Step one: stop staring at a blank screen hoping it’ll magically appear with some words.
Step two: umm, I have no idea. Damn it, I thought you knew how to fix this?
No, you don’t? That’s why you’re here, hoping for some words of wisdom? Oh. Me, too.
I have the worst case of writer’s block right now. After four novels, three novellas, and several short stories, you’d think I would’ve figured this sucker out by now. Instead, it seems harder to overcome. I’ve tried starting my new (and last in the series) novel three times now. Today will be the fourth beginning I’ve written. And I’m still stumped.
However, all is not lost. There are actually several good tips to try when faced with writer’s block. A few have even helped me in the past and it sounds like I need to revisit them.
Take a walk. No, seriously, take a walk, get your blood pumping and let your mind drift. What you have to say is in there, somewhere, and maybe you just need some quiet contemplation. Make sure you have a pen and notebook to jot down notes.
Free write. Let the words spill from your mind to paper. Don’t worry about the content or how beautiful it sounds. You’re looking to open up your creativity, not stifle it with rules. Turn off your internal editor and critic. Find out what is swirling around in your brain. Maybe it’s useful, maybe it’s not. Who cares? At this point, it’s all about finding the zone.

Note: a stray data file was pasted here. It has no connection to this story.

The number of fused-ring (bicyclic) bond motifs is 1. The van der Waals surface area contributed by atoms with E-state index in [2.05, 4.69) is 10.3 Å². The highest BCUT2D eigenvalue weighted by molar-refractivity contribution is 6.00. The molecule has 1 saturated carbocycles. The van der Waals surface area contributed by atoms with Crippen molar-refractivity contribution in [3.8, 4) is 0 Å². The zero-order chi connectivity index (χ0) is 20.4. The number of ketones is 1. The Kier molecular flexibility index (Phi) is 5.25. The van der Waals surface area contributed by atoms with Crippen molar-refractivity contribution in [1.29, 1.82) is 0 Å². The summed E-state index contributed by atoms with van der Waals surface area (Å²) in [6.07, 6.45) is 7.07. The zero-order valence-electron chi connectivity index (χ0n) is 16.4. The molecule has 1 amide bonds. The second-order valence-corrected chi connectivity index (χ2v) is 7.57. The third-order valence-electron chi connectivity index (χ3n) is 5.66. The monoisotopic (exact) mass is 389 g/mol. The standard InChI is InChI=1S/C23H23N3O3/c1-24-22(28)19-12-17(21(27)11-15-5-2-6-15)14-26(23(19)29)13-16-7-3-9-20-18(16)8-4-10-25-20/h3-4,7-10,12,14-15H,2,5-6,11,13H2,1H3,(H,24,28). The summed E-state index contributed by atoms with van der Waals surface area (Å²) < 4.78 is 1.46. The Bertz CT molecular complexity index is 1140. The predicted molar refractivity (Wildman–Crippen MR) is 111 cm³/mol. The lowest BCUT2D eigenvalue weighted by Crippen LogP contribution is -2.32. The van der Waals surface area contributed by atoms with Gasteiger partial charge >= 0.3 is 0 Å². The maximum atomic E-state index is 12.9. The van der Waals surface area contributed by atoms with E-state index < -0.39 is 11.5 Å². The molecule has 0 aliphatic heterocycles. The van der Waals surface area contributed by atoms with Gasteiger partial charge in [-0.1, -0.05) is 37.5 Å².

Interview a character. When I was writing Dawn’s Keeper, I couldn’t fully understand the motivation behind one of my characters. Was he good, was he evil, was he in between? And because of that unknown, I was stumped. I couldn’t write the ending since I had no idea why he was acting the way he was. I pulled out my notebook and asked him questions. I was surprised by what he had to say and it cleared up a lot in my mind.
Use pen and paper. Have you noticed a reoccurring theme? Pen and paper, not computer, tablet, or phone. No electronics. I’ve had more success with overcoming writer’s block by writing it down instead of typing. When I’m stuck for the next words and staring at the computer screen gives me anxiety, I pull out one of my notebooks and write the next scene. It’s never perfect. In fact, most times it’s downright ugly, but it sets the scene.
Remember, you don’t need perfection on your first draft, or heck, not even on your fifth draft. Perfection is for after the story is written.
And never be afraid to remove what doesn’t work. I’ve ripped out chunk of my book. The last one, I removed several chapters, rearranged scenes, and wrote new ones. However, I don’t delete. I have another word file that is for removed scenes from each book. You never know when it might give you inspiration for another story.